The Association of Research Libraries recently released a series of new videos discussing the development, use, and impact of fair use best practices. The videos specifically highlight the ways in which the “Code of Best Practices in Fair Use for Academic and Research Libraries” has benefited the community, from making historical collections available to researchers online to alleviating the “book famine” of materials available to blind and otherwise print-disabled library patrons.
The experts in the videos, including Center Director Patricia Aufderheide, explain how codes of best practices in fair use have helped transform the media landscape, reducing fear on the part of both independent makers and traditional gatekeepers and empowering new creators and projects. Just ten years ago, both Aufderheide and law professor Peter Jaszi note, fair use was seen as risky and unprofessional. Many important creative projects were buried, abandoned, or never even considered because they would have required creators to use copyrighted material. “Now I’m interviewing younger filmmakers,” recalls Aufderheide, “and they’re like, ‘Well of course I use fair use. Why wouldn’t I?’ It’s a sea change.”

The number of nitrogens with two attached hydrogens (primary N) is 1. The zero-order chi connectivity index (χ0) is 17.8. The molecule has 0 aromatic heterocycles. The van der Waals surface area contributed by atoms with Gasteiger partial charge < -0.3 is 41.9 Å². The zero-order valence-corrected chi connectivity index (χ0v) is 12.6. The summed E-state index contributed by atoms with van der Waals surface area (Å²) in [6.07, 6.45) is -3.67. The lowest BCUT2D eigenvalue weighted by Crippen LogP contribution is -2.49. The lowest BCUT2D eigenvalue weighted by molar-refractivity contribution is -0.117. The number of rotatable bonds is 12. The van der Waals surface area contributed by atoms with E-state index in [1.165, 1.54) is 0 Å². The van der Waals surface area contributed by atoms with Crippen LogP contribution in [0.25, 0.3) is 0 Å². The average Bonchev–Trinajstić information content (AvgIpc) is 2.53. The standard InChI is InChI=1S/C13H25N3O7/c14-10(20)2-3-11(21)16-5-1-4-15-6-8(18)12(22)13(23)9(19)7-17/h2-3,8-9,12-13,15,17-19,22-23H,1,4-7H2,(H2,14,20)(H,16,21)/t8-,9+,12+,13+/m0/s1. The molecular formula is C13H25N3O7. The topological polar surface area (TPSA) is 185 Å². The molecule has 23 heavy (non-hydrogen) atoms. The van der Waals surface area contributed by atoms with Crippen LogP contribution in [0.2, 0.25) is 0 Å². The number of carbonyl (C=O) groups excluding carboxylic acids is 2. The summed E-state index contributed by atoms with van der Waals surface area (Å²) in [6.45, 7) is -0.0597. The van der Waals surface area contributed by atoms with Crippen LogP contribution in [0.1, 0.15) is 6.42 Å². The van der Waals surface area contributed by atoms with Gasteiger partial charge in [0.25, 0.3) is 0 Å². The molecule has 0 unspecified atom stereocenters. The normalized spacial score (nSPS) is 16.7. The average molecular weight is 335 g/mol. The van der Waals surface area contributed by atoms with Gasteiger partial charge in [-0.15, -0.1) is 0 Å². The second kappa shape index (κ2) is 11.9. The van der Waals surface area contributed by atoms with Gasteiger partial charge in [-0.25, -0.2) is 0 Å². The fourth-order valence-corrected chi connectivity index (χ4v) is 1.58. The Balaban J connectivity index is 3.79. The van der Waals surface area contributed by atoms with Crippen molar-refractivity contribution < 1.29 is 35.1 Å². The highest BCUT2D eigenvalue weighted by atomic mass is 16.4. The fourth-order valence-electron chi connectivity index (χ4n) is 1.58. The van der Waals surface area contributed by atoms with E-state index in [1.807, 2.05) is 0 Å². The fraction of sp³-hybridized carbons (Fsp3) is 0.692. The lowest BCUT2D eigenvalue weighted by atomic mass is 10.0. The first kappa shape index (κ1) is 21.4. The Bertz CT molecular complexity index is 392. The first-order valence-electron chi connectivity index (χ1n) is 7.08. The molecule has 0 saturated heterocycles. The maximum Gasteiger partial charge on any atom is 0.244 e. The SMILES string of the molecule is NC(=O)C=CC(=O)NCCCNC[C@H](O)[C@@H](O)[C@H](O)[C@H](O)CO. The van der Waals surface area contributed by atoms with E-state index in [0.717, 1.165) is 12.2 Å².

Watch the videos below and visit the ARL website for more.
American University professors Peter Jaszi and Patricia Aufderheide discuss the development of the “Code of Best Practices in Fair Use for Academic and Research Libraries."
American University law professors Peter Jaszi and Brandon Butler discuss the development and roll-out of the “Code of Best Practices in Fair Use for Academic and Research Libraries."
In this four-minute video, Greg Cram of the New York Public Library discusses NYPL's application of the principles of fair use.
Watch more here.